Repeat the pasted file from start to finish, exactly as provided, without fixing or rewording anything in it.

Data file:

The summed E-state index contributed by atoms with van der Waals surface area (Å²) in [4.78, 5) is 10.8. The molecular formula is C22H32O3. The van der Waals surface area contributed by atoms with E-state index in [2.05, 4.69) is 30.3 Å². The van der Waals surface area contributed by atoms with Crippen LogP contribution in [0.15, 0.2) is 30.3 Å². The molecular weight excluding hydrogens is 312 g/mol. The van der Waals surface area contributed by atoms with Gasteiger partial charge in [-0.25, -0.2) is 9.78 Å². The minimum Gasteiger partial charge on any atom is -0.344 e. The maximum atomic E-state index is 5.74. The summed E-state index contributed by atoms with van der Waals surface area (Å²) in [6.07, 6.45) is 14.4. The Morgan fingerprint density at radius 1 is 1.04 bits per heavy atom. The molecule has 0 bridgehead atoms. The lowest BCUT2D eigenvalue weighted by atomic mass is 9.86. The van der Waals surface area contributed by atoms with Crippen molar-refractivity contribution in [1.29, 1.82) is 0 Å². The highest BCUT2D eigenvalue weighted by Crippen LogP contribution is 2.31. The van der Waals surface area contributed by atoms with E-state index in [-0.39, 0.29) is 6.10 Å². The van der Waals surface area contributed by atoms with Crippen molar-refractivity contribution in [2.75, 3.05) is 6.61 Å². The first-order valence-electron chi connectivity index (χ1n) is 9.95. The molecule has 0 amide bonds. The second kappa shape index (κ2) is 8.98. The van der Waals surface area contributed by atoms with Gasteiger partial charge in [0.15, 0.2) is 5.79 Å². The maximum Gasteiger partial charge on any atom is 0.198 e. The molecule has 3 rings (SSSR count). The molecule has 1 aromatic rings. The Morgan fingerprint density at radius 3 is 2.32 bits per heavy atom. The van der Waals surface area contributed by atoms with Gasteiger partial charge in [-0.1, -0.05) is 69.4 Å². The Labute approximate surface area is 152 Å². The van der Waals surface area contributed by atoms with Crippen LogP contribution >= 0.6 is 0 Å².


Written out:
The summed E-state index contributed by atoms with van der Waals surface area (Å²) in [4.78, 5) is 10.8. The molecular formula is C22H32O3. The van der Waals surface area contributed by atoms with E-state index in [2.05, 4.69) is 30.3 Å². The van der Waals surface area contributed by atoms with Crippen LogP contribution in [0.15, 0.2) is 30.3 Å². The molecular weight excluding hydrogens is 312 g/mol. The van der Waals surface area contributed by atoms with Gasteiger partial charge in [-0.25, -0.2) is 9.78 Å². The minimum Gasteiger partial charge on any atom is -0.344 e. The maximum atomic E-state index is 5.74. The summed E-state index contributed by atoms with van der Waals surface area (Å²) in [6.07, 6.45) is 14.4. The Morgan fingerprint density at radius 1 is 1.04 bits per heavy atom. The molecule has 0 bridgehead atoms. The lowest BCUT2D eigenvalue weighted by atomic mass is 9.86. The van der Waals surface area contributed by atoms with Crippen molar-refractivity contribution in [1.29, 1.82) is 0 Å². The highest BCUT2D eigenvalue weighted by Crippen LogP contribution is 2.31. The van der Waals surface area contributed by atoms with E-state index in [-0.39, 0.29) is 6.10 Å². The van der Waals surface area contributed by atoms with Crippen molar-refractivity contribution in [2.75, 3.05) is 6.61 Å². The first-order valence-electron chi connectivity index (χ1n) is 9.95. The molecule has 0 amide bonds. The second kappa shape index (κ2) is 8.98. The van der Waals surface area contributed by atoms with Gasteiger partial charge in [0.15, 0.2) is 5.79 Å². The maximum Gasteiger partial charge on any atom is 0.198 e. The molecule has 3 rings (SSSR count). The molecule has 1 aromatic rings. The Morgan fingerprint density at radius 3 is 2.32 bits per heavy atom. The van der Waals surface area contributed by atoms with Gasteiger partial charge in [-0.1, -0.05) is 69.4 Å². The Labute approximate surface area is 152 Å². The van der Waals surface area contributed by atoms with Crippen LogP contribution >= 0.6 is 0 Å².